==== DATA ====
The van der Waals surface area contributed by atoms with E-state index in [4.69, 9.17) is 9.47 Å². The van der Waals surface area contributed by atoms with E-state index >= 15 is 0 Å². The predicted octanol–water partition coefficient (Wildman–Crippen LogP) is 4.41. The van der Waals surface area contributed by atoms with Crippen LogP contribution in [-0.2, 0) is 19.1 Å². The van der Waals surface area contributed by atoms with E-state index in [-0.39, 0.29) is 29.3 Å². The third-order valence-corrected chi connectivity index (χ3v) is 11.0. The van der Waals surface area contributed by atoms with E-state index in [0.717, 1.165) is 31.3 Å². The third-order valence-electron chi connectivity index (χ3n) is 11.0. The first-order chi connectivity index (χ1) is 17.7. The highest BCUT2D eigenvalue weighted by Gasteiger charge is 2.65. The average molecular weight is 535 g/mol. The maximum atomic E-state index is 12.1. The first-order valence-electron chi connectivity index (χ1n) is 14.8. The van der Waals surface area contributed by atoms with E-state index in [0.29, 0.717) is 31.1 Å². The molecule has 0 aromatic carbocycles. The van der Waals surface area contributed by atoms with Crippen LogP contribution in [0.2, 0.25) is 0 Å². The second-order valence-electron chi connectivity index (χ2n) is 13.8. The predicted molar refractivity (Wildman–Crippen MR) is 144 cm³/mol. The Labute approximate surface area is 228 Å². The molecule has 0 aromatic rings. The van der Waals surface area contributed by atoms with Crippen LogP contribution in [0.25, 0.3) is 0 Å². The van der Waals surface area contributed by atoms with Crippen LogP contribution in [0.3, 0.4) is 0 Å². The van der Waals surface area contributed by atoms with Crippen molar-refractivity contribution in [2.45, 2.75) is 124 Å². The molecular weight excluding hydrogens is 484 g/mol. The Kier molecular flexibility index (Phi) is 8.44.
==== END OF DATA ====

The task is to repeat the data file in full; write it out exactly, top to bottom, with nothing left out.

The van der Waals surface area contributed by atoms with E-state index in [4.69, 9.17) is 9.47 Å². The van der Waals surface area contributed by atoms with E-state index >= 15 is 0 Å². The predicted octanol–water partition coefficient (Wildman–Crippen LogP) is 4.41. The van der Waals surface area contributed by atoms with Crippen LogP contribution in [-0.2, 0) is 19.1 Å². The van der Waals surface area contributed by atoms with E-state index in [-0.39, 0.29) is 29.3 Å². The third-order valence-corrected chi connectivity index (χ3v) is 11.0. The van der Waals surface area contributed by atoms with E-state index in [0.717, 1.165) is 31.3 Å². The third-order valence-electron chi connectivity index (χ3n) is 11.0. The first-order chi connectivity index (χ1) is 17.7. The highest BCUT2D eigenvalue weighted by Gasteiger charge is 2.65. The average molecular weight is 535 g/mol. The maximum atomic E-state index is 12.1. The first-order valence-electron chi connectivity index (χ1n) is 14.8. The van der Waals surface area contributed by atoms with E-state index in [0.29, 0.717) is 31.1 Å². The molecule has 0 aromatic carbocycles. The van der Waals surface area contributed by atoms with Crippen LogP contribution in [0.2, 0.25) is 0 Å². The second-order valence-electron chi connectivity index (χ2n) is 13.8. The predicted molar refractivity (Wildman–Crippen MR) is 144 cm³/mol. The Labute approximate surface area is 228 Å². The molecule has 0 aromatic rings. The van der Waals surface area contributed by atoms with Crippen LogP contribution in [0.25, 0.3) is 0 Å². The van der Waals surface area contributed by atoms with Crippen LogP contribution in [0.3, 0.4) is 0 Å². The van der Waals surface area contributed by atoms with Crippen molar-refractivity contribution in [2.45, 2.75) is 124 Å². The molecular weight excluding hydrogens is 484 g/mol. The Kier molecular flexibility index (Phi) is 8.44.